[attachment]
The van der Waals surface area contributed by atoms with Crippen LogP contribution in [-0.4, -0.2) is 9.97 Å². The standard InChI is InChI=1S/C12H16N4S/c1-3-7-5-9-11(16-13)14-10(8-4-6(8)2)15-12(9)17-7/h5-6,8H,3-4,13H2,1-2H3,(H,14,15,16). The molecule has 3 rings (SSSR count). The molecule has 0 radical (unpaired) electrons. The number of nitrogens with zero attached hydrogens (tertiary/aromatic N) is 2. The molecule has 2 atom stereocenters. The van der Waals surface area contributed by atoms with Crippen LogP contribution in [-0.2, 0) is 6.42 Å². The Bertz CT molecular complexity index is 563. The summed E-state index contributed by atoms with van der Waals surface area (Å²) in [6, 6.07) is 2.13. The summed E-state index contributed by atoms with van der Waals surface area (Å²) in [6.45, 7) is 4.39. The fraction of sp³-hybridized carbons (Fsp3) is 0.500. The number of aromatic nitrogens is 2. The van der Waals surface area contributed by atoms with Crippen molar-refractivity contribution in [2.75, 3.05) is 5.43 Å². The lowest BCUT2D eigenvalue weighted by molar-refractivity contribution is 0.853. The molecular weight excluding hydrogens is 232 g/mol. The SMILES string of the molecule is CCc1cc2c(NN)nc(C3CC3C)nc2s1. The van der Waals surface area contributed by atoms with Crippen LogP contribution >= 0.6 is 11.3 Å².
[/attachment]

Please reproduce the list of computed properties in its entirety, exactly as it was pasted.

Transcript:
The van der Waals surface area contributed by atoms with Crippen LogP contribution in [-0.4, -0.2) is 9.97 Å². The standard InChI is InChI=1S/C12H16N4S/c1-3-7-5-9-11(16-13)14-10(8-4-6(8)2)15-12(9)17-7/h5-6,8H,3-4,13H2,1-2H3,(H,14,15,16). The molecule has 3 rings (SSSR count). The molecule has 0 radical (unpaired) electrons. The number of nitrogens with zero attached hydrogens (tertiary/aromatic N) is 2. The molecule has 2 atom stereocenters. The van der Waals surface area contributed by atoms with Crippen LogP contribution in [-0.2, 0) is 6.42 Å². The Bertz CT molecular complexity index is 563. The summed E-state index contributed by atoms with van der Waals surface area (Å²) in [6, 6.07) is 2.13. The summed E-state index contributed by atoms with van der Waals surface area (Å²) in [6.45, 7) is 4.39. The fraction of sp³-hybridized carbons (Fsp3) is 0.500. The number of aromatic nitrogens is 2. The van der Waals surface area contributed by atoms with Crippen molar-refractivity contribution in [2.75, 3.05) is 5.43 Å². The lowest BCUT2D eigenvalue weighted by molar-refractivity contribution is 0.853. The molecular weight excluding hydrogens is 232 g/mol. The SMILES string of the molecule is CCc1cc2c(NN)nc(C3CC3C)nc2s1. The van der Waals surface area contributed by atoms with Crippen LogP contribution >= 0.6 is 11.3 Å².